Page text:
Three children in Australia are suspected to have fallen ill from using eyeliner contaminated with lead, authorities say.
The New South Wales state government issued a public health alert over the Pakistan-made Hashmi brand products.
The kohl cosmetics were found to contain 84 per cent lead, as well as other dangerous metals.
The products were legally imported but contained dangerously misleading packaging, the government said.
Doctors had raised concerns when they found lead in the blood of the children, all of whom were related, says a BBC report.
"An investigation indicated the health concerns were likely to have been caused by one of the Hashmi brand eyeliners," said Matt Kean, the state minister overseeing regulation.
Other nations have previously issued health warnings about Hashmi brand eyeliners. The products are banned for sale in the US.
The Hashmi Kohl Aswad and Hashmi Surmi Special cosmetics were sold in specialty shops that stock Indian and Pakistani goods in Sydney, authorities said.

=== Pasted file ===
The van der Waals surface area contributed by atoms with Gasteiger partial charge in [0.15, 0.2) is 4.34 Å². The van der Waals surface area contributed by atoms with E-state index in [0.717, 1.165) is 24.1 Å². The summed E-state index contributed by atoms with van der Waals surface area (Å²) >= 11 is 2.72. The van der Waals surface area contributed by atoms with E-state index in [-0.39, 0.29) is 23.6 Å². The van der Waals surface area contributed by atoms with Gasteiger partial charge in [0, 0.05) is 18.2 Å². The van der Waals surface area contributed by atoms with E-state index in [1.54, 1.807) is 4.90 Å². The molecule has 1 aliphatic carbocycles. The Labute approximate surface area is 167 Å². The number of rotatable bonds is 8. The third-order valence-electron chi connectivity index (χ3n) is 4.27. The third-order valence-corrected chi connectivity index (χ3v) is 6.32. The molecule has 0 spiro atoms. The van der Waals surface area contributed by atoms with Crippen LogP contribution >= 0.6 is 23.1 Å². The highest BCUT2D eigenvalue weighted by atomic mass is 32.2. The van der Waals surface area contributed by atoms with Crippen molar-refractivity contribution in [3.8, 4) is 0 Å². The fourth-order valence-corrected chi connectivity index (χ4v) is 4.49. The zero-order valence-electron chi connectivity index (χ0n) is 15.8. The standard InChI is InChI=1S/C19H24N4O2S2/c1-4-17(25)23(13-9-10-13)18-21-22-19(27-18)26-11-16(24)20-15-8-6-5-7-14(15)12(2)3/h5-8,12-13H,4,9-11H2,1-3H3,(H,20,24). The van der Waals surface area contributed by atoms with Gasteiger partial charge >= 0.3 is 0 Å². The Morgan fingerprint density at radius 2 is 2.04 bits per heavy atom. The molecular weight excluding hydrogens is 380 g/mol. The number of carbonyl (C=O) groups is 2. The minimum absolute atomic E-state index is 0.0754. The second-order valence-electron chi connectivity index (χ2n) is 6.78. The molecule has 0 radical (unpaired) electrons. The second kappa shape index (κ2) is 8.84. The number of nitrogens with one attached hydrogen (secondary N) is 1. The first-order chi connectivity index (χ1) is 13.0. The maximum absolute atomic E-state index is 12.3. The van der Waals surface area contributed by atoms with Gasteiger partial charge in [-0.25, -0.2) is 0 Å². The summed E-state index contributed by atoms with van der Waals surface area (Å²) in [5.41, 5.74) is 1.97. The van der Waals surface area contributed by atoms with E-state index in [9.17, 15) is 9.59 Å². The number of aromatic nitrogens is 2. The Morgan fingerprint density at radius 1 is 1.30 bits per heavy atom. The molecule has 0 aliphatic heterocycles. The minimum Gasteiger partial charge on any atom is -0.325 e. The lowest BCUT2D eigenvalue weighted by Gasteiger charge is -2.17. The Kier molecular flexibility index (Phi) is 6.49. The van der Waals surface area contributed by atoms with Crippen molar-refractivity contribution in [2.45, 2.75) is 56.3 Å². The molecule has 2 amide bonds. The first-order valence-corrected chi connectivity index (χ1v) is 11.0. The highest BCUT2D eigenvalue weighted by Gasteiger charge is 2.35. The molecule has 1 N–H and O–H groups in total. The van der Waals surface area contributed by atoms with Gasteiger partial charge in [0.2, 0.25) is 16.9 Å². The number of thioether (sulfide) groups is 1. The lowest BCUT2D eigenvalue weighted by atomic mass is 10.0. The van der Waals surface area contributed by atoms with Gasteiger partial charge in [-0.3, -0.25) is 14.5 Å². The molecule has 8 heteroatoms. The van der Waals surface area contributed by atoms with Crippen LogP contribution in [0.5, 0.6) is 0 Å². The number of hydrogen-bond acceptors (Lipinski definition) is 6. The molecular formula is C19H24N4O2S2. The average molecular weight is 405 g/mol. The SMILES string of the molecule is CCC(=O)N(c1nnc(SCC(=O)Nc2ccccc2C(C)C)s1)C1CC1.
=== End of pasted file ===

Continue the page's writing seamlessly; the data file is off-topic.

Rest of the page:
"Some of the product packaging even specifically states that no lead is present, which is a total disgrace," Kean said.
Australians have been advised to stop applying the products. The matter will be further examined by the Australian Border Force.
Along with lead, the cosmetics also contained high levels of arsenic, cadmium, chromium and mercury, authorities said.
Even low levels of exposure to lead can have long-term health effects, such as brain and kidney damage.
Lead was used in make-up as far back as ancient times, including in kohl - a traditional eye cosmetic used in many parts of the world.
Companies in breach of mandatory health standards can face penalties of up to A$1.1m (£600,000; $800,000), the New South Wales government said.
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